Experts have called for a revamp of the foreign aid system to supervise the use of the money and assess its effects after the State Council released a white paper on Thursday showing the country spent more than $14 billion in no-strings-attached foreign aid in the 2010-12 period.
According to the white paper, the scale of China's foreign assistance continued to expand in 2010-12, during which 89.34 billion yuan ($14.4 billion) was channeled to 121 countries in grants, interest-free loans and concessional loans.
This is the second such white paper on China's foreign aid. In 2010, the first-ever white paper on foreign assistance revealed that China gave 256.3 billion yuan in foreign aid from 1950-2009.
While predicting China's foreign aid budget will further expand in accordance with its growing economy and international responsibilities, Pang Zhongying, a professor for international relations studies at the Renmin University of China, said that giving aid with no strings attached has become a double-edged sword.
"Given the current policy, China is not able to supervise the use of the money and assess its effects," he told the Global Times Thursday. "The aid may not finally flow to the people in need, but may breed corruption or even be used to purchase arms."
The white paper Thursday stressed that, "When providing foreign assistance, China adheres to the principles of not imposing any political conditions, not interfering in the internal affairs of the recipient countries and fully respecting their right to independently choose their own paths and models of development."
Pang said he believes adjustments to the foreign aid system are necessary to better serve China's strategic interests.
In a breakdown of China's foreign aid in 2010-12, the assistance went to 30 countries in Asia, 51 in Africa, nine in Oceania, 19 in Latin America and the Caribbean and 12 in Europe.
The white paper further detailed how its assistance aided other developing countries in areas like disaster management, infrastructure construction, education, vaccination and medical treatment.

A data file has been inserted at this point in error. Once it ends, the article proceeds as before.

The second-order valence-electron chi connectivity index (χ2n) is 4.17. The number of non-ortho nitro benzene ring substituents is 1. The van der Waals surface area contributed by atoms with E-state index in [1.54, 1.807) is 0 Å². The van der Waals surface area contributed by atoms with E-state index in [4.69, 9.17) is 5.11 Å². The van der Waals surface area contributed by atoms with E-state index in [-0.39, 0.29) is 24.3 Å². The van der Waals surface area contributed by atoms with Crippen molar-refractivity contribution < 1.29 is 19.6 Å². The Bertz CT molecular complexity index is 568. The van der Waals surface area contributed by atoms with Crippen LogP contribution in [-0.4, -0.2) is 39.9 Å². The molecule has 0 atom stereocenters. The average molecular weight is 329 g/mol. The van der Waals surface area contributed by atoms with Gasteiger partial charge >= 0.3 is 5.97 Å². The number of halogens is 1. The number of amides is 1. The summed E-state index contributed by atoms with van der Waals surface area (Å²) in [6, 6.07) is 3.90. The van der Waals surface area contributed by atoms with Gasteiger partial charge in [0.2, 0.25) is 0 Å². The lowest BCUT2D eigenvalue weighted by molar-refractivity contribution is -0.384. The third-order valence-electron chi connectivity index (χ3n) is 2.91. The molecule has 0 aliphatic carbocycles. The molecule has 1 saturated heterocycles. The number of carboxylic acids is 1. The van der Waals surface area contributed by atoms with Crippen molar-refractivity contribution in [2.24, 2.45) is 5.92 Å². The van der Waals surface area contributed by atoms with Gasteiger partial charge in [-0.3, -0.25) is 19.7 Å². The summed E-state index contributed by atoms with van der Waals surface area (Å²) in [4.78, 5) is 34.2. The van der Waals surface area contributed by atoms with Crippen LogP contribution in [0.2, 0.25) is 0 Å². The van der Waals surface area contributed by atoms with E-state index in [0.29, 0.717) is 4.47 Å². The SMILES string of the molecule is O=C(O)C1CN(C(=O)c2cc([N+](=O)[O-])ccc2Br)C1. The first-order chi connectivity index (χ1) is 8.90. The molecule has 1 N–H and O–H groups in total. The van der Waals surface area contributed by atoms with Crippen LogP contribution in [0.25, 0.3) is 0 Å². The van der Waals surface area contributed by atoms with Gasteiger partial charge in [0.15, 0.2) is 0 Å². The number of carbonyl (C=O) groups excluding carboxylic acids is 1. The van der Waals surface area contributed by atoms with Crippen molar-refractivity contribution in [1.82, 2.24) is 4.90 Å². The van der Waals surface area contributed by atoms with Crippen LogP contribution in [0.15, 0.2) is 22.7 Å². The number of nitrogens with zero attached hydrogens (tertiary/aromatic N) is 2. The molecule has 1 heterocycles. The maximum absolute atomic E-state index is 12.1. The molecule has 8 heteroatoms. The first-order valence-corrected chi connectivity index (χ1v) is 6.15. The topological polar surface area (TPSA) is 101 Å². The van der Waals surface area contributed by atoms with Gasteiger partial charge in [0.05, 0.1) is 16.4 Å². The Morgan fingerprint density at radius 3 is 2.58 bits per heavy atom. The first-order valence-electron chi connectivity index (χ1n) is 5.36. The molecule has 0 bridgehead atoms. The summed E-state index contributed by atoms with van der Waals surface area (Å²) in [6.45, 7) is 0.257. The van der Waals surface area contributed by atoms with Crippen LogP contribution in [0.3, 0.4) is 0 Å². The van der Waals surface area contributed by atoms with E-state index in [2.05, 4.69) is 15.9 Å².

China also helped those countries in their capacity building, ranging from agricultural development and combating climate change to nurturing talent.
Aid was also provided to tackle humanitarian crises in war-torn Libya and Syria.
In recent years, some citizens have expressed discontent over the perceived generosity of China's foreign aid budget. They argue that China should not spend such a large amount overseas while significant numbers of its own people are still struggling to shake off poverty.
Such sentiment came to a peak at the end of 2011, when China announced the donation of 23 school buses to Macedonia. This followed a fatal road accident in Northwest China, in which an overloaded minivan used as a school bus crashed, killing 19 children.
Tang Chunfeng, a research fellow with a think tank under the Ministry of Commerce (MOFCOM), who worked in foreign aid during the 1990s, said it is unreasonable for the public to oppose the government in the matter of foreign aid.
"The authorities provided aid due to the urgency of situation and sometimes out of humanitarian concerns. And sometimes, we gave aid due to friendly ties with those countries," he said.
Tang also acknowledged that sometimes the aid is made for strategic calculation, as some developing nations play a significant role in international politics.
In 1971, China's seat in the UN was reinstated due to the support of African countries, where Beijing had helped build infrastructure.
China's no-strings-attached aid policy has drawn criticism and suspicion in the West, which argues that the Chinese aid may help sustain regimes they deem "undemocratic" and which will offset their efforts to foster change in those countries.
Pang said that although China should not follow the West, which sets extensive conditions for aid, it is in Beijing's interest to attach appropriate conditions.
The expert said that people in both the political and academic circles have called for an adjustment of the foreign aid system, and authorities are mulling the establishment of an independent agency for foreign aid affairs, which is now handled by MOFCOM.
MOFCOM has allocated 21.1 billion yuan for foreign aid in 2014.
China's aid budget is still dwarfed by those of developed countries.
The US remained the world's largest bilateral donor, providing approximately $48.4 billion in aid during fiscal year 2012.